NBA Guard Sterling Brown Sues Milwaukee Cops for Excessive Force

(CN) — NBA guard Sterling Brown sued Milwaukee and its police department in federal court Tuesday, claiming he was arrested and Tasered because he’s black, in an incident that was captured on video.

Brown, a Milwaukee Bucks rookie, seeks punitive damages from the city and eight police officers for civil rights violations, including excessive force, unlawful arrest, discrimination, pain and suffering and failure to intervene.

The 40-page lawsuit filed by Mark Thomsen with Gingras, Cates & Wachs of Waukesha cites racially charged comments and social media posts about the incident by the officers involved. Brown was confronted by police after parking across two handicap spots outside a Walgreens drugstore about 2 a.m. on Jan. 26. He claims police violated his Fourth and Fourteenth Amendment rights during his arrest and Tasing.

The Milwaukee Police Department declined comment on the suit Tuesday, but told the Milwaukee Sun Sentinel that defendant Police Chief Alfonso Morales will discuss the issue at a Common Council meeting on Thursday.

Mayor Tom Barrett said in a statement Tuesday: “I’m hopeful this incident will be a turning point and allow us to take those actions necessary to improve police community relations.”

Defendants include Morales, Sgt. Sean Mahnke, Sgt. Jeffrey S. Krueger and Officers Joseph J. Grams, Bojan Samardzic, James P. Collins, Cristobal Martinez Avila, Jason P. Jensen and Erik A. Andrade.

Brown’s arrested made national headlines after body camera footage of the incident was released.

According to the video, Brown initially gave Grams his name and showed an identification card. Grams apparently did not recognize him as a player with the Bucks and called for assistance.

Half a dozen squad cars showed up and the situation escalated, with police standing in a circle around Brown before Mahnke yelled at him to take his hands out of his pockets immediately.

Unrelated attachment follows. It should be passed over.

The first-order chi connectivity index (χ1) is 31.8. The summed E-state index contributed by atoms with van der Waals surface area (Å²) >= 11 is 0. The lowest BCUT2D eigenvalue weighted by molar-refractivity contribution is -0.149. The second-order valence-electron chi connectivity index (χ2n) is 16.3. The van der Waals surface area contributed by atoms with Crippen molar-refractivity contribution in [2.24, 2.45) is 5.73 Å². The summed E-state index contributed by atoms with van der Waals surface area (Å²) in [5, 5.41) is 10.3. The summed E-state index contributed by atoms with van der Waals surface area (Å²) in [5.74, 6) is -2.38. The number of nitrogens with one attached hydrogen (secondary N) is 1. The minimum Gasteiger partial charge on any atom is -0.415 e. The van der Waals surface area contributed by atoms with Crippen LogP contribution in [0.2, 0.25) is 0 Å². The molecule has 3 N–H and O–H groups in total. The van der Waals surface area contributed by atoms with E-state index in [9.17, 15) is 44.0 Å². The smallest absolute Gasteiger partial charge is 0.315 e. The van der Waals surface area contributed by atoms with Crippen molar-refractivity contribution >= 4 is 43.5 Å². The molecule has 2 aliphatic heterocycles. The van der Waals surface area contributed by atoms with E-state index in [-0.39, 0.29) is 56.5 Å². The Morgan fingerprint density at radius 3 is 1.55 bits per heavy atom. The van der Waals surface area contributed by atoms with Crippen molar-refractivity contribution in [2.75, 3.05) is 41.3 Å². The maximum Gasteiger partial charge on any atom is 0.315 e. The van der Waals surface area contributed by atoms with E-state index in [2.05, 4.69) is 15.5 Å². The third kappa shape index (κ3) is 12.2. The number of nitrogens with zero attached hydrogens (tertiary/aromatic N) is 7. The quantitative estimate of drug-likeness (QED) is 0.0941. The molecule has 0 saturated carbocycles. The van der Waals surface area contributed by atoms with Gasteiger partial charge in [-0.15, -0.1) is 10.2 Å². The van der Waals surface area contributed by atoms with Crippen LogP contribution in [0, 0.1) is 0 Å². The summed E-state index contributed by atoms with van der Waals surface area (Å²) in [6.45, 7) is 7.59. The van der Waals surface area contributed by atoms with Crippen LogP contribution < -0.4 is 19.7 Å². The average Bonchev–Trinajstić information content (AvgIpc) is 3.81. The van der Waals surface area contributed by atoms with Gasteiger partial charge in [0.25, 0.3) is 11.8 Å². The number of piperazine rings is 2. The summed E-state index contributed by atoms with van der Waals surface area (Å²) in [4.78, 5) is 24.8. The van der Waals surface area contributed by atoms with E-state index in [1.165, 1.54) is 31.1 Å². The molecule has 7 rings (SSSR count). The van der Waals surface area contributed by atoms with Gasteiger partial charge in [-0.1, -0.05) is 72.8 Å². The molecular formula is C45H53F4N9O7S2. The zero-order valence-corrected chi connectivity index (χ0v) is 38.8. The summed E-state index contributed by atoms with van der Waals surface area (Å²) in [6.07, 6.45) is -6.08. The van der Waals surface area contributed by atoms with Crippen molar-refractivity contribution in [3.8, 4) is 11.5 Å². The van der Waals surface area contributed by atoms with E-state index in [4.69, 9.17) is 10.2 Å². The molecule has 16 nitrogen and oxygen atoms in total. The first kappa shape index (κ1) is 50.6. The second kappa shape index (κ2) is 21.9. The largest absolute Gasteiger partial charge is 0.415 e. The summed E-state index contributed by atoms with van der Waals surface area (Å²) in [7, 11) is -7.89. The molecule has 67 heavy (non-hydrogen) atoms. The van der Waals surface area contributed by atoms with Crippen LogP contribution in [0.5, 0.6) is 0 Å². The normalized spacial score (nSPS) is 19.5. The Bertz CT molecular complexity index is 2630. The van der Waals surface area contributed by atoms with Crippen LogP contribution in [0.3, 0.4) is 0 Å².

Then Samardzic, one of the officers encircling Brown, drew his gun.

Brown, who had put his hands into and out of his pockets several times before that on a cold January night, answered: “Hold on. I’ve got stuff in my hands.”

Police responded by swarming him and Mahnke shouted: “Taser! Taser! Taser!” Brown was forced to the ground and shocked in the back.

Throughout the videos, Brown does not appear aggressive.

Grams, Krueger and Mahnke were disciplined; another eight officers will receive remedial training on professional communications and will be required to review the Police Department’s policy on cooperating with citizens to ensure public safety, according to the Sun Sentinel.

Brown’s lawsuit cites several Facebook posts Andrade made after the incident.

Andrade wrote: “Nice meeting Sterling Brown of the Milwaukee Bucks at work this morning! Lol#FearTheDeer,” just hours after the fracas, according to the lawsuit.

Three months later, Andrade shared a photo of NBA star Kevin Durant, mocking his hair by comparing it to an ice cream cone, with the text: “Damn. … More naps than preschool! Lmao.”

Despite the public outcry after the body cam video was released, Andrade continued to mock Brown on Facebook, in posts whose screen shots are included in the complaint, including this one about J.R. Smith of the Cleveland Cavaliers after the team lost Game 1 of the NBA Finals: “I hope JR Smith double parks in Walgreens handicap Parkin spots when he’s in Milwaukee!”

The post implies that Smith, who is black, deserved punishment for his play during the game.

“Defendant Andrade’s post is an admission that he and other defendant officers are allowed to engage in unlawful attacks and arrests of African Americans without justification and then relish such events without any fear of real discipline,” the complaint states.

Brown signed a three-year deal with the Bucks in July 2017 worth $3.8 million. The shooting guard averaged 4 points a game primarily coming off the bench in his first pro season.

Brown has told the Sun Sentinel that he was not motivated by money to file the lawsuit.

“That’s why I’m doing what I’m doing, so officers can be held accountable,” Brown told the paper in May. “And, you know, take different procedures in having interactions with African American men.”

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